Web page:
CHILDREN IN FOSTER CARE AND THE COURTS
The court cases of children in foster care are assigned different docket numbers, depending on the type of court proceeding. You may see these docket numbers from time to time:
- All children who are removed from their parents and placed with a relative, foster parent or in a residential facility are assigned an FC (Child in Placement) docket number.
- When DYFS files a complaint with the court against the parents, seeking custody, the case is also assigned an FN (Abuse and Neglect) docket number. Whenever a child’s case is assigned an FN docket type, a Law Guardian is appointed and there is generally a court review of the case about every 3-4 months.
- If DYFS files a petition with the court for termination of parental rights (TPR), the FN litigation is dismissed and it is assigned an FG (Guardianship) docket number, which culminates in a guardianship trial. Law Guardians continue to represent a child through the completion of the trial.
- In cases where neither TPR nor return home is possible, DYFS may petition the court for Kinship Legal Guardianship (KLG) as an permanent plan, which is assigned an FL docket number. In this case, the child must have been living with the caregiver for at least one year and adoption must be ruled out. The KLG caregiver assumes full legal custody of the child, DYFS closes the case and there is no longer a Law Guardian assigned.
The Office of Law Guardian (OLG), a unit within the Office of the Public Defender, provides legal representation to children in family court matters involving allegations of abuse and neglect against parents or other caregivers, or in cases involving termination of parental rights. In child welfare cases in New Jersey, children have rights separate and distinct from those of their parents. One important right a child has is the right to have an attorney, known as a law guardian, represent the child in court, present the child’s wishes to the judge and protect the child’s legal interests throughout the legal proceeding. A law guardian maintains a traditional lawyer-client relationship with the child to the extent possible. The law guardian helps the child-client understand the child’s legal rights and the court process and keeps the child informed as the case progresses through the child welfare system. The law guardian will counsel the child and give legal advice about the most realistic course of action to protect the child’s safety and to advance the child’s wishes and interests. The special training and expertise of law guardians help the child participate fully in court hearings.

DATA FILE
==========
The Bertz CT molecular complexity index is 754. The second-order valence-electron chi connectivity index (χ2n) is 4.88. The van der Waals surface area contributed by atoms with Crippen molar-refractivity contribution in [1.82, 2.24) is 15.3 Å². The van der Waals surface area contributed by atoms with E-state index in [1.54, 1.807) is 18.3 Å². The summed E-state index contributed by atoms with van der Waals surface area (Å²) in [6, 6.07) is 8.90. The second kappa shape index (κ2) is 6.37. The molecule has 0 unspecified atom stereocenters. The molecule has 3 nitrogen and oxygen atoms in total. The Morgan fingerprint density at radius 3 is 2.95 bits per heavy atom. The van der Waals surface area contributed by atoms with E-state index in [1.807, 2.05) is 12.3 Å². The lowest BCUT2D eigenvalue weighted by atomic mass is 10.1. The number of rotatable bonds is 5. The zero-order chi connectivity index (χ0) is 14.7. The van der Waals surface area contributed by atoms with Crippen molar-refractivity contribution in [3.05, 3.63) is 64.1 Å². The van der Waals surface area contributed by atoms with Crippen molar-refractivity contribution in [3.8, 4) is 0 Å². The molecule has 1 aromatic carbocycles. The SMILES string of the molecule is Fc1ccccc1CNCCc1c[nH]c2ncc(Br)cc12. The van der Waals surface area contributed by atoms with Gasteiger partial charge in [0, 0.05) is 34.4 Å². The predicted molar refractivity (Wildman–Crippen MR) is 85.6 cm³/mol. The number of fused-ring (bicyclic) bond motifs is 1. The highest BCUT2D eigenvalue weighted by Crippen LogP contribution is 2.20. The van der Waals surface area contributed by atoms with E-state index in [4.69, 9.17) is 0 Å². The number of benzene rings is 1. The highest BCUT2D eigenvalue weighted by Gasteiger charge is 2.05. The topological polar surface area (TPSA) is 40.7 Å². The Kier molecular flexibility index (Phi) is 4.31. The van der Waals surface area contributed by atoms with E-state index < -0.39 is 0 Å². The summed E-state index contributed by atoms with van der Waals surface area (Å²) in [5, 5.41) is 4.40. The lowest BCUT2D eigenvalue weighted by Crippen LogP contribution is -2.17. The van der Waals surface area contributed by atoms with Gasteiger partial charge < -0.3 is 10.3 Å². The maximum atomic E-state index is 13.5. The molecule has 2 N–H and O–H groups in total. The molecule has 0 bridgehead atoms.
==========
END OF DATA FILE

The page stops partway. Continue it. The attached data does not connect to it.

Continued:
Each law guardian works as a part of a team of professionals on behalf of the children OLG represents. This team includes specially trained investigators and clerical staff. Investigators take an active role in meeting the child to discover the relevant facts of the case necessary to developing a position on behalf of the child-client. Similar to the confidential relationship between attorneys and the clients in other types of matters, the law guardian attorney and investigator enjoy a confidential relationship with the child-client. In order to protect the confidentiality of this relationship, the law guardian attorney and investigator may ask to meet privately with the child-client either at home or at school. The investigator may also need to interview other people involved in the child’s life to gain facts about the case and to help further the child’s position. It is important that the investigator be provided with accurate information that will allow the child’s lawyer to develop the best legal position for the child.
For complete information about the Office of Law Guardian, including contact information, visit their website at http://www.thedefenders.nj.gov/div_lawguardian.shtml.